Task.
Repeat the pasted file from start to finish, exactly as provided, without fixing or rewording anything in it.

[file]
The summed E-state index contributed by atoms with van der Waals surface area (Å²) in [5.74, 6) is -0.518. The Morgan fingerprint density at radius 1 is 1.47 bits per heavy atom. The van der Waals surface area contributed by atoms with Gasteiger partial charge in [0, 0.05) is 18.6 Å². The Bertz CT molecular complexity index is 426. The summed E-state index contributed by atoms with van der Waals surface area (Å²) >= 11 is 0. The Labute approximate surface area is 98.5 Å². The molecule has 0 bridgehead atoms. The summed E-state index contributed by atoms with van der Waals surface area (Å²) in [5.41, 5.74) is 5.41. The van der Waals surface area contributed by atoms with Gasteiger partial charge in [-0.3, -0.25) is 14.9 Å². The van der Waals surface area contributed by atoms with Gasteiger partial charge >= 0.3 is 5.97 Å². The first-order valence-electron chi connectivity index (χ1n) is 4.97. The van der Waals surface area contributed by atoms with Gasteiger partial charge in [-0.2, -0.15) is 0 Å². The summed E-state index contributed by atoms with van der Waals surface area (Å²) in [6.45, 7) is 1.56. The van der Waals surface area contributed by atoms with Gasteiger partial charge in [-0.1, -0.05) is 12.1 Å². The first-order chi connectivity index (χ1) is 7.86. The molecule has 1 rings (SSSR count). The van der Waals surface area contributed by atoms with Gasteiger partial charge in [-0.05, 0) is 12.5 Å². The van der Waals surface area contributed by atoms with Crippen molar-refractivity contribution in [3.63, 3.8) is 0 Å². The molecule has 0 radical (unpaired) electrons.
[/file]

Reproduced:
The summed E-state index contributed by atoms with van der Waals surface area (Å²) in [5.74, 6) is -0.518. The Morgan fingerprint density at radius 1 is 1.47 bits per heavy atom. The van der Waals surface area contributed by atoms with Gasteiger partial charge in [0, 0.05) is 18.6 Å². The Bertz CT molecular complexity index is 426. The summed E-state index contributed by atoms with van der Waals surface area (Å²) >= 11 is 0. The Labute approximate surface area is 98.5 Å². The molecule has 0 bridgehead atoms. The summed E-state index contributed by atoms with van der Waals surface area (Å²) in [5.41, 5.74) is 5.41. The van der Waals surface area contributed by atoms with Gasteiger partial charge in [-0.3, -0.25) is 14.9 Å². The van der Waals surface area contributed by atoms with Gasteiger partial charge >= 0.3 is 5.97 Å². The first-order valence-electron chi connectivity index (χ1n) is 4.97. The van der Waals surface area contributed by atoms with Gasteiger partial charge in [-0.2, -0.15) is 0 Å². The summed E-state index contributed by atoms with van der Waals surface area (Å²) in [6.45, 7) is 1.56. The van der Waals surface area contributed by atoms with Gasteiger partial charge in [-0.1, -0.05) is 12.1 Å². The first-order chi connectivity index (χ1) is 7.86. The molecule has 1 rings (SSSR count). The van der Waals surface area contributed by atoms with Gasteiger partial charge in [-0.05, 0) is 12.5 Å². The van der Waals surface area contributed by atoms with Crippen molar-refractivity contribution in [3.63, 3.8) is 0 Å². The molecule has 0 radical (unpaired) electrons.